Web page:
[Beowulf] [beowulf] nfs vs parallel filesystems
blomqvist.janne at gmail.com
Sat Sep 18 19:09:18 UTC 2021
On Sat, Sep 18, 2021 at 8:21 PM Lohit Valleru via Beowulf
<beowulf at beowulf.org> wrote:
> Hello Everyone,
> I am trying to find answers to an age old question of NFS vs Parallel file systems. Specifically - Isilon oneFS vs parallel filesystems.Specifically looking for any technical articles or papers that can help me understand what exactly will not work on oneFS.
> I understand that at the end - it all depends on workloads.
> But at what capacity of metadata io or a particular io pattern is bad in NFS.Would just getting a beefy isilon NFS HDD based storage - resolve most of the issues?
> I am trying to find sources that can say that no matter how beefy an NFS server can get with HDDs as backed - it will not be as good as parallel filesystems for so and so workload.
> If possible - Can anyone point me to experiences or technical papers that mention so and so do not work with NFS.
> Does it have to be that at the end - i will have to test my workloads across both NFS/OneFS and Parallel File systems and then see what would not work?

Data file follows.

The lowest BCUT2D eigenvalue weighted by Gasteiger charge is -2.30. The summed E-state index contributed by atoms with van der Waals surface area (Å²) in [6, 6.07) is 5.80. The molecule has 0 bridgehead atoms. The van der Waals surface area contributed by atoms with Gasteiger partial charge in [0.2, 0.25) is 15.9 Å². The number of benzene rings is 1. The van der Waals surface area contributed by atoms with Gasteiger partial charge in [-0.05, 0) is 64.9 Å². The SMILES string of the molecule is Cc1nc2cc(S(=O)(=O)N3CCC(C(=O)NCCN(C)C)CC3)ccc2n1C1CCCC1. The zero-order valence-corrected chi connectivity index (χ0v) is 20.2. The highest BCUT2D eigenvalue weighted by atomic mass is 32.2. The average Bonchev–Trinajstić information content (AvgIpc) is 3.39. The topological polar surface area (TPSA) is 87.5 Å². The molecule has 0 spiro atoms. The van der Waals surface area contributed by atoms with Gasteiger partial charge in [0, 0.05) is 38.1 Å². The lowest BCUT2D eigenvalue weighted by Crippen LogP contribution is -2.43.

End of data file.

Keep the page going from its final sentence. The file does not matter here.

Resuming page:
> I am concerned that any test case might not be valid, compared to real shared workloads where performance might lag once the storage reaches PBs in scale and millions of files.
For one thing NFS is not cache coherent, but rather implements a
looser form of consistency called close-to-open consistency. See e.g.
the spec at https://datatracker.ietf.org/doc/html/rfc7530#section-1.4.6
One case in which this matters is if you have a workload where
multiple nodes concurrently write to a shared file. E.g. with the
ever-popular IOR benchmarking tool, a slurm batch file like
#SBATCH -N 2 # 2 nodes
#SBATCH --ntasks-per-node=1 # 1 MPI task per node
#Offset must be equal to ntasks-per-node
srun IOR -a POSIX -t 1000 -b 1000 -s $SEGMENTCOUNT -C -Q $OFFSET -e -i
5 -d 10 -v -w -r -W -R -g -u -q -o testfile
This should fail due to corruption within minutes if the testfile is
on NFS. Not saying any parallel filesystem will handle this either.
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